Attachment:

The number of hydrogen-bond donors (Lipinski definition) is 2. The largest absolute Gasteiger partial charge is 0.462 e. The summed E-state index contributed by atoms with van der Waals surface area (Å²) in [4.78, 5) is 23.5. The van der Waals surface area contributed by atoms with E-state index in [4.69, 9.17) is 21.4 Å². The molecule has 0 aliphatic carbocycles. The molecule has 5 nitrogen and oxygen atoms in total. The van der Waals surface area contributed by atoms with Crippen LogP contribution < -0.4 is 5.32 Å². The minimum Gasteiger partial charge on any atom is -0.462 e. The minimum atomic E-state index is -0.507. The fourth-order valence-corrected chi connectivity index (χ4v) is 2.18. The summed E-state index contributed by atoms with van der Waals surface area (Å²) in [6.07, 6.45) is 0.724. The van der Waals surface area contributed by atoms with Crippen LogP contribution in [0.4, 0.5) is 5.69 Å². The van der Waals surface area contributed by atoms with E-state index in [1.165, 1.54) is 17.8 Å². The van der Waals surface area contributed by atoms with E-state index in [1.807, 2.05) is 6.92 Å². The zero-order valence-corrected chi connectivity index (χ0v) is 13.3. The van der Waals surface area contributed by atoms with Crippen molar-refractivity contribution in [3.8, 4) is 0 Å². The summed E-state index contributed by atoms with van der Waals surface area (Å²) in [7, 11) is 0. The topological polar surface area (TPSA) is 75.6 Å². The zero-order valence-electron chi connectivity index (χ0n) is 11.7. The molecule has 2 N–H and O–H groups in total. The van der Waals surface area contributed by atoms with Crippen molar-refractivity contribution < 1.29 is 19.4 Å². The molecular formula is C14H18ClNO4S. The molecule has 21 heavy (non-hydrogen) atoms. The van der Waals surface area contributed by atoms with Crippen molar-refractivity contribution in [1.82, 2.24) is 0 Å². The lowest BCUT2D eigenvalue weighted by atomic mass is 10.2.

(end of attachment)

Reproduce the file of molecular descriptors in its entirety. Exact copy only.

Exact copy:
The number of hydrogen-bond donors (Lipinski definition) is 2. The largest absolute Gasteiger partial charge is 0.462 e. The summed E-state index contributed by atoms with van der Waals surface area (Å²) in [4.78, 5) is 23.5. The van der Waals surface area contributed by atoms with E-state index in [4.69, 9.17) is 21.4 Å². The molecule has 0 aliphatic carbocycles. The molecule has 5 nitrogen and oxygen atoms in total. The van der Waals surface area contributed by atoms with Crippen LogP contribution < -0.4 is 5.32 Å². The minimum Gasteiger partial charge on any atom is -0.462 e. The minimum atomic E-state index is -0.507. The fourth-order valence-corrected chi connectivity index (χ4v) is 2.18. The summed E-state index contributed by atoms with van der Waals surface area (Å²) in [6.07, 6.45) is 0.724. The van der Waals surface area contributed by atoms with Crippen LogP contribution in [0.4, 0.5) is 5.69 Å². The van der Waals surface area contributed by atoms with E-state index in [1.165, 1.54) is 17.8 Å². The van der Waals surface area contributed by atoms with E-state index in [1.807, 2.05) is 6.92 Å². The zero-order valence-corrected chi connectivity index (χ0v) is 13.3. The van der Waals surface area contributed by atoms with Crippen molar-refractivity contribution in [3.8, 4) is 0 Å². The summed E-state index contributed by atoms with van der Waals surface area (Å²) in [7, 11) is 0. The topological polar surface area (TPSA) is 75.6 Å². The zero-order valence-electron chi connectivity index (χ0n) is 11.7. The molecule has 2 N–H and O–H groups in total. The van der Waals surface area contributed by atoms with Crippen molar-refractivity contribution < 1.29 is 19.4 Å². The molecular formula is C14H18ClNO4S. The molecule has 21 heavy (non-hydrogen) atoms. The van der Waals surface area contributed by atoms with Crippen molar-refractivity contribution in [1.82, 2.24) is 0 Å². The lowest BCUT2D eigenvalue weighted by atomic mass is 10.2.